When we found and read Dr. Sears’ baby book about parenting the high need child we couldn’t believe it – as he described the personality of his baby daughter Hayden in the opening chapter, we could have substituted Hennie’s name and been reading about her. They were exactly alike. I instantly felt relief knowing that other babies like Hen existed and it wasn’t just that I couldn’t hack it as a mama. My penchant for self-doubt had caused me to wonder at times if my expectations for motherhood had been extraordinarily warped, if I was just straight-up bad at parenting, or if I just had a dramatic or negative outlook (I’m sure a handful of our friends have wondered the same). But here was a book not only describing our child perfectly, but also describing our experiences as parents and our feelings of doubt, resentment, and inadequacy.  Dr. Sears described entire nights spent walking with his newborn daughter while she slept, the danger of making comparisons, the tendency the high needs baby has to dominate the home, and the defeated feeling of always having to walk on eggshells and meet her constant demands. I was reminded that we needed to change our expectations rather than trying to change her (an impossible task anyway) and find ways to stay positive on days when we felt exhausted and resentful. Most of all, I felt vindicated knowing that approximately 10% of babies just need more as Dr. Sears puts it; “more touch, more understanding, more sensitivity, more creative parenting.”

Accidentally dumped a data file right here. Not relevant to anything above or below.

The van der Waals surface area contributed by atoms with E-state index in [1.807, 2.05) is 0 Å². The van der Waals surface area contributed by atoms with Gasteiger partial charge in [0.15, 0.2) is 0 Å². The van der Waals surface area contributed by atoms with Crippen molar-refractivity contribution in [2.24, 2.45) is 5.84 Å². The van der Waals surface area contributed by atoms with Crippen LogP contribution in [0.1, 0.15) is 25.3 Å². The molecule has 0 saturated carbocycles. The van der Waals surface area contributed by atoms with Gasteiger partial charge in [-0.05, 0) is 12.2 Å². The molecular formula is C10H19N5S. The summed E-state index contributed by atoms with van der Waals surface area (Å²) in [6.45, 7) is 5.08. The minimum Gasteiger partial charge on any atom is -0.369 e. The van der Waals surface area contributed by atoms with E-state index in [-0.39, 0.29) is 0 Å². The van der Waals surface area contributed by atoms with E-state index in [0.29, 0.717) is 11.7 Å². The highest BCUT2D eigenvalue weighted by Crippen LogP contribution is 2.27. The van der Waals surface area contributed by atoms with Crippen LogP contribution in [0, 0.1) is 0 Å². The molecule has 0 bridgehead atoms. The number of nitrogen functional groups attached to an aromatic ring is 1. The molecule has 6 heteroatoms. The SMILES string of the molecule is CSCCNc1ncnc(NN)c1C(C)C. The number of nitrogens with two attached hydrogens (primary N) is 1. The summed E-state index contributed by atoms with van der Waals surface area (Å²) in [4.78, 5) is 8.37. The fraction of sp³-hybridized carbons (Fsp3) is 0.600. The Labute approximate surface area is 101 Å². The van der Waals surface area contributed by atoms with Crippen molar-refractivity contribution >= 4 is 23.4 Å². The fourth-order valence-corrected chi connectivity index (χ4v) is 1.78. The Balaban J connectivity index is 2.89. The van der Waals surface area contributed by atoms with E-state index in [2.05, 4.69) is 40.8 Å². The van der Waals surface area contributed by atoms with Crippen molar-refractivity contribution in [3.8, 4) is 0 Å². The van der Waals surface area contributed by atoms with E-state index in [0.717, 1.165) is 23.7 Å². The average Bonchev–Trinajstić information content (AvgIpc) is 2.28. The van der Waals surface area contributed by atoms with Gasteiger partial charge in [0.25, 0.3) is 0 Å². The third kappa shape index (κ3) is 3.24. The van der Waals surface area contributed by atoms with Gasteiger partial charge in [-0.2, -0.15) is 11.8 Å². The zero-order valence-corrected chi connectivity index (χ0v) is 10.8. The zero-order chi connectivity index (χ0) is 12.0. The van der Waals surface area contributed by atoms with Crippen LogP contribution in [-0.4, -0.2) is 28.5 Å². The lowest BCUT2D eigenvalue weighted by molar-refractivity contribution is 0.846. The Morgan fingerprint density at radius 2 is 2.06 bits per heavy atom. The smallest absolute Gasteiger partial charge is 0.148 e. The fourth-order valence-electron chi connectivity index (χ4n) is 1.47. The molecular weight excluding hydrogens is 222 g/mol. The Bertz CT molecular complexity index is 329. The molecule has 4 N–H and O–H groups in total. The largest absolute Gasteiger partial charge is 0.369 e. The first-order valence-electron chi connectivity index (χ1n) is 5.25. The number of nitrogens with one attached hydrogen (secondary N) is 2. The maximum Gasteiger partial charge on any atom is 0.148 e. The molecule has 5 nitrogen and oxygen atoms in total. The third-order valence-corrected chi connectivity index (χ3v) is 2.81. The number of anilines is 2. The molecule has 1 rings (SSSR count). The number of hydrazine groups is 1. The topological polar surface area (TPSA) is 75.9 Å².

While these high-needs aspects of Hennie’s little personality are certainly challenging and draining to us now, we are so excited to see how they become real advantages for her later. And please know that the purpose of writing this isn’t to elicit pity, but understanding. On a good day, I know that we are an ideal match for this little girl – we are flexible, energetic, and open-minded parents, and Tom, at least, has seemingly endless patience. But I am an anxious mama too, and I often feel guilty when friends and family don’t understand why Hennie doesn’t want to be held by them, why she won’t sit still or cuddle them, or why they’ve offered to babysit multiple times and we haven’t taken them up on the offer. When we bring her somewhere new people often comment that she is “playing strange,” but just as adults come with varying degrees of social comfort zones, so too do babies. As my friend Katherine noticed very quickly when Hennie was only a month old, our daughter “really likes her personal space.” That said, we have seen some great (but slow) progress lately and are hopeful that any future Procter babies are a bit more low maintenance 🙂 I hope that learning a bit more about high needs babies helps you – our family and friends – understand a bit more about Hennie and a lot more about how Tom and I are managing during this crazy first year of parenthood! And if you made it this far, thanks for reading!

Hennie James: Five Months